Exploring the Seasonal Impacts on Circadian Regulation, Nutrition, and Health

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Circadian rhythms are biological cycles that not only respond to the daily fluctuations between lightness and darkness but are also influenced by seasonal changes. Research studies continue to investigate the relationship between seasonality, the body’s internal clock, and the impact on health as well as disease outcomes. For instance, studies suggest that shifts in autoimmune disease states may be associated with specific months or seasons.1,2 Additionally, seasonal influences on certain nutrient levels and availability such as vitamin D and on circadian regulators such as melatonin may play a role.1

The seasonal variability in foods is another important concept investigated by recent research studies3 that may have a direct effect on dietary prescriptions and overall nutritional treatment strategies. Preclinical trials suggest that foods that are in season, especially fruits and vegetables rich in polyphenolic compounds, may have higher levels of bioavailable nutrients than foods that are not in season.4 In addition, preclinical trials also indicate that some foods consumed out of season may in fact have negative health effects such as metabolic dysregulation.3

Functional medicine nutritionist, scientist, educator, and author Deanna Minich, MS, PhD, CNS, IFMCP, has over 20 years of experience in the nutrition field, including clinical practice, academia, and in both the food and dietary supplement industries. In her AIC 2024 presentation, Rhythms of Life: From Food to Seasons to Health, Dr. Minich discusses the intricate relationship between the changing seasons, the foods and nutrients we eat, and health outcomes. She also explores how the latest research translates to clinical applications for effective personalized health interventions.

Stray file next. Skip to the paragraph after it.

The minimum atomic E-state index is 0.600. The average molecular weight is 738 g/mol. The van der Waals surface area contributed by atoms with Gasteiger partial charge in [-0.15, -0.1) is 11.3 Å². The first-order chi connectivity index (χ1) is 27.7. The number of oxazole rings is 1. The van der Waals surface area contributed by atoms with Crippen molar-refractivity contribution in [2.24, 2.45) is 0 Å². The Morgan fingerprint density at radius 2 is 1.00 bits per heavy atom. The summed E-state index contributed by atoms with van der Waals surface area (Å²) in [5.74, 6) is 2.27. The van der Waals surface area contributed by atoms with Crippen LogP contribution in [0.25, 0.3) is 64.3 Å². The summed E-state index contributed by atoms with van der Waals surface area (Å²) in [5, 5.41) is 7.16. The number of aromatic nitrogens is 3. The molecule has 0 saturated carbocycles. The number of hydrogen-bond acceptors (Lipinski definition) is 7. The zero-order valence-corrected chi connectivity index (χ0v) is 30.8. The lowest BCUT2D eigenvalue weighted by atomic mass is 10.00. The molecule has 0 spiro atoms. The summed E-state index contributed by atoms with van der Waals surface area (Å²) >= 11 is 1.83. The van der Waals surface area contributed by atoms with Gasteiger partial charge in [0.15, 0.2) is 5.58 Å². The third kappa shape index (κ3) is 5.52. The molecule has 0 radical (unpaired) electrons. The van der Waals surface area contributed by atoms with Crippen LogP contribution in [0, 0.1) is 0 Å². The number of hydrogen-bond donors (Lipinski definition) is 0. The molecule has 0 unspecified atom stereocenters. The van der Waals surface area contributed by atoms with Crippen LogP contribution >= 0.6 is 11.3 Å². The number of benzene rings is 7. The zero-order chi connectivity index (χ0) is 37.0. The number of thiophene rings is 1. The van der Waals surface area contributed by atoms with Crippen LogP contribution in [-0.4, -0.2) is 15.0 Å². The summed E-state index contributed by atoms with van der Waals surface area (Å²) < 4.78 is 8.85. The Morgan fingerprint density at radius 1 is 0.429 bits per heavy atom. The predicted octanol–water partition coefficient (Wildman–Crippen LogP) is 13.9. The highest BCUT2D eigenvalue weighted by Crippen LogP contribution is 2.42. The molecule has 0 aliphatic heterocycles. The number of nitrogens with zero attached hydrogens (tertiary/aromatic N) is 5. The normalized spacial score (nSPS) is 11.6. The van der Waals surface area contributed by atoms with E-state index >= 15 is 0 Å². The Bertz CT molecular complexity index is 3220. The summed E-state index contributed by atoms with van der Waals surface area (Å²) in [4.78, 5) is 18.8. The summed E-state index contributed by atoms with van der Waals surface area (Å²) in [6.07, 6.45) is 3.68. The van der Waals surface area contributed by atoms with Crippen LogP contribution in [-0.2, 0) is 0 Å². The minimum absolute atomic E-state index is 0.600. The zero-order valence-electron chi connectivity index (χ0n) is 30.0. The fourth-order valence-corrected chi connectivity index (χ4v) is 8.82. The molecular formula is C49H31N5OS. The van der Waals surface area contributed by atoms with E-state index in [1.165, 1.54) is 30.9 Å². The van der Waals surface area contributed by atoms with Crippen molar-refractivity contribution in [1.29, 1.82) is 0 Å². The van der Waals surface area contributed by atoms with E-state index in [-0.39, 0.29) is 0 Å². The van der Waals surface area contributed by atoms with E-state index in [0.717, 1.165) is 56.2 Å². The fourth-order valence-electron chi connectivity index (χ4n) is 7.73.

1. Watad A, Azrielant S, Bragazzi NL, et al. Seasonality and autoimmune diseases: the contribution of the four seasons to the mosaic of autoimmunity. J Autoimmun. 2017;82:13-30. doi:1016/j.jaut.2017.06.001
  2. Nabizadeh F, Valizadeh P, Yazdani Tabrizi M, Moayyed K, Ghomashi N, Mirmosayyeb O. Seasonal and monthly variation in multiple sclerosis relapses: a systematic review and meta-analysis. Acta Neurol Belg. 2022;122(6):1447-1456. doi:1007/s13760-022-02103-y
  3. Arola-Arnal A, Cruz-Carrión Á, Torres-Fuentes C, et al. Chrononutrition and polyphenols: roles and diseases. Nutrients. 2019;11(11):2602. doi:3390/nu11112602
  4. Cruz-Carrión Á, Calani L, Ruiz de Azua MJ, et al. Impact of seasonal consumption of local tomatoes on the metabolism and absorption of (poly)phenols in Fischer rats. Nutrients. 2022;14(10):2047. doi:3390/nu14102047

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